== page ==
By Ted Siefer
STRATHAM N.H. (Reuters) - Mitt Romney returned on Wednesday to the New Hampshire farm where he kicked off his 2012 presidential run to endorse Scott Brown, a fellow Republican from Massachusetts who is seeking support from the state's voters in his bid for the U.S. Senate.
Romney praised Brown, who moved back to the state where he grew up after losing his U.S. Senate seat in Massachusetts to Elizabeth Warren, as an independent voice who could serve as a counter to Democratic President Barack Obama.
Republicans are trying to retake a majority in the Democratic-controlled U.S. Senate and Brown's campaign against incumbent Jeanne Shaheen is part of that effort.
Brown has focused his campaign on opposition to Obama's signature healthcare reform law, which polls show remains unpopular in New Hampshire.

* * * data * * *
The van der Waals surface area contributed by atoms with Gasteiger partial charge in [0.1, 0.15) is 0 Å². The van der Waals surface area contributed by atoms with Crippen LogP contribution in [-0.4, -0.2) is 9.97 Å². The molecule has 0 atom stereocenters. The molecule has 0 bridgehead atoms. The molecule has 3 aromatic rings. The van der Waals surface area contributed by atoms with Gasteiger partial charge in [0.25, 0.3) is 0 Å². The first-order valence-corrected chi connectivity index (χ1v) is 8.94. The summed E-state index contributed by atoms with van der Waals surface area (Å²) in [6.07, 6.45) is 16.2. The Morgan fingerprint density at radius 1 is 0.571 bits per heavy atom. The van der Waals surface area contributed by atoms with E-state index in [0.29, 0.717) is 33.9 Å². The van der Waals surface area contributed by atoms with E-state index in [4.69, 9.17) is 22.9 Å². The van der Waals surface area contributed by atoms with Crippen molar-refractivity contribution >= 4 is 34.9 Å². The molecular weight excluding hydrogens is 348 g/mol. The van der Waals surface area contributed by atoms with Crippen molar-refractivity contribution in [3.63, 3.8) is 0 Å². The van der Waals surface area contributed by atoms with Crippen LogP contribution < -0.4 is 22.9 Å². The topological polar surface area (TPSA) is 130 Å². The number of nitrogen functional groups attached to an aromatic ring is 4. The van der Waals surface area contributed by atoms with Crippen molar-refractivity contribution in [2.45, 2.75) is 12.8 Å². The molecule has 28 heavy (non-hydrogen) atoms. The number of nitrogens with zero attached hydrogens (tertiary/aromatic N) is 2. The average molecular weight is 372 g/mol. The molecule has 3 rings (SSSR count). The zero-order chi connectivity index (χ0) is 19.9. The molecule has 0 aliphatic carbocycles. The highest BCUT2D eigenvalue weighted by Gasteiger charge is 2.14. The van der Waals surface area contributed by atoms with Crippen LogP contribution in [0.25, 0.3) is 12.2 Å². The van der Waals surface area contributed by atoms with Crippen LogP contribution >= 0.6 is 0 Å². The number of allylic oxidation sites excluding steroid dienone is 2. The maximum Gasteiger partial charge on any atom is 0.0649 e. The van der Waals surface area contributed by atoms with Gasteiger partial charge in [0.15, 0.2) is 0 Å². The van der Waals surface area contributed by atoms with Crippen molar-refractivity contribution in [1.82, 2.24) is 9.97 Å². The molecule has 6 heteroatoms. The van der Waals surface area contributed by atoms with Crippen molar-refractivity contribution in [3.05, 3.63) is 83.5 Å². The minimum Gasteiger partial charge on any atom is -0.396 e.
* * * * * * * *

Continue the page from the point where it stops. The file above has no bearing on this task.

"Do you want more mandates, or do you want an independent voice?" Romney asked the crowd. "Then make Scott Brown your next senator."
Romney, the former governor of Massachusetts, won the Republican primary in New Hampshire in 2012, but lost to Obama in the general election.
According to a poll released last month, Shaheen holds a 10-point lead over Brown, 49 percent to 39 percent.
Brown faces two Republican challengers in the September primary, Bob Smith, a former U.S. senator, and Jim Rubens, an entrepreneur and former state senator.
Both Brown's Republican opponents and Shaheen supporters have painted him as a Massachusetts "carpetbagger" whose move north was motivated by political opportunism. Brown grew up in New Hampshire and moved to neighboring Massachusetts as an adult.
People attending Wednesday's event, however, said they did not see Brown's move in such a negative light.
Ruth Griffin, 89, said she thought the suggestion that Brown was a carpetbagger amounted to a witch hunt.
She said she hadn't settled on which Republican she would vote for in the September primary, but she said Romney's endorsement counted for a lot.
"We wouldn't be where we are today if Mitt Romney was our president," she said.
(Editing by Scott Malone and Doina Chiacu)